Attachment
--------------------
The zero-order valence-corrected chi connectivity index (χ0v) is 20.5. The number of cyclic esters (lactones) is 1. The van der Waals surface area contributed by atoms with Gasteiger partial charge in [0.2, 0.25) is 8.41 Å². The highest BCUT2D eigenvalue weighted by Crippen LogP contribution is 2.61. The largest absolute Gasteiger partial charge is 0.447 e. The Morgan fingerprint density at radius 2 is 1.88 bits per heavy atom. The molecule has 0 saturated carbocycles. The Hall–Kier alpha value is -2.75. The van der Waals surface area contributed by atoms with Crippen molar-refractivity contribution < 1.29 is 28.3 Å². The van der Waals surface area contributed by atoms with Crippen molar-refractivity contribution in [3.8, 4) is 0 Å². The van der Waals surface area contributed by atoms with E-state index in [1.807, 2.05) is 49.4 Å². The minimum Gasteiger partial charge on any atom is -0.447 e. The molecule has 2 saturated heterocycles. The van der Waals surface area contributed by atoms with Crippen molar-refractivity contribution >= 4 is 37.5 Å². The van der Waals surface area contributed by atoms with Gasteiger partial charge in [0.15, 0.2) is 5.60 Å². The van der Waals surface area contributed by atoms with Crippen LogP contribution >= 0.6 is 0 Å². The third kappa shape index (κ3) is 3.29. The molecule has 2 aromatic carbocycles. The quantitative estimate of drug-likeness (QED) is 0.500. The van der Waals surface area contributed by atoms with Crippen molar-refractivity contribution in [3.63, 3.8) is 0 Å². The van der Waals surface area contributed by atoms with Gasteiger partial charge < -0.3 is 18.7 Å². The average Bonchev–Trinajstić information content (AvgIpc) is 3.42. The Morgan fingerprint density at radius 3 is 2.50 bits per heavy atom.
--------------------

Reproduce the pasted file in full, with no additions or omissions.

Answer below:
The zero-order valence-corrected chi connectivity index (χ0v) is 20.5. The number of cyclic esters (lactones) is 1. The van der Waals surface area contributed by atoms with Gasteiger partial charge in [0.2, 0.25) is 8.41 Å². The highest BCUT2D eigenvalue weighted by Crippen LogP contribution is 2.61. The largest absolute Gasteiger partial charge is 0.447 e. The Morgan fingerprint density at radius 2 is 1.88 bits per heavy atom. The molecule has 0 saturated carbocycles. The Hall–Kier alpha value is -2.75. The van der Waals surface area contributed by atoms with Crippen molar-refractivity contribution < 1.29 is 28.3 Å². The van der Waals surface area contributed by atoms with Crippen molar-refractivity contribution in [3.8, 4) is 0 Å². The van der Waals surface area contributed by atoms with E-state index in [1.807, 2.05) is 49.4 Å². The minimum Gasteiger partial charge on any atom is -0.447 e. The molecule has 2 saturated heterocycles. The van der Waals surface area contributed by atoms with Crippen molar-refractivity contribution >= 4 is 37.5 Å². The van der Waals surface area contributed by atoms with Gasteiger partial charge in [0.15, 0.2) is 5.60 Å². The van der Waals surface area contributed by atoms with Crippen LogP contribution >= 0.6 is 0 Å². The third kappa shape index (κ3) is 3.29. The molecule has 2 aromatic carbocycles. The quantitative estimate of drug-likeness (QED) is 0.500. The van der Waals surface area contributed by atoms with Crippen molar-refractivity contribution in [3.63, 3.8) is 0 Å². The van der Waals surface area contributed by atoms with Gasteiger partial charge < -0.3 is 18.7 Å². The average Bonchev–Trinajstić information content (AvgIpc) is 3.42. The Morgan fingerprint density at radius 3 is 2.50 bits per heavy atom.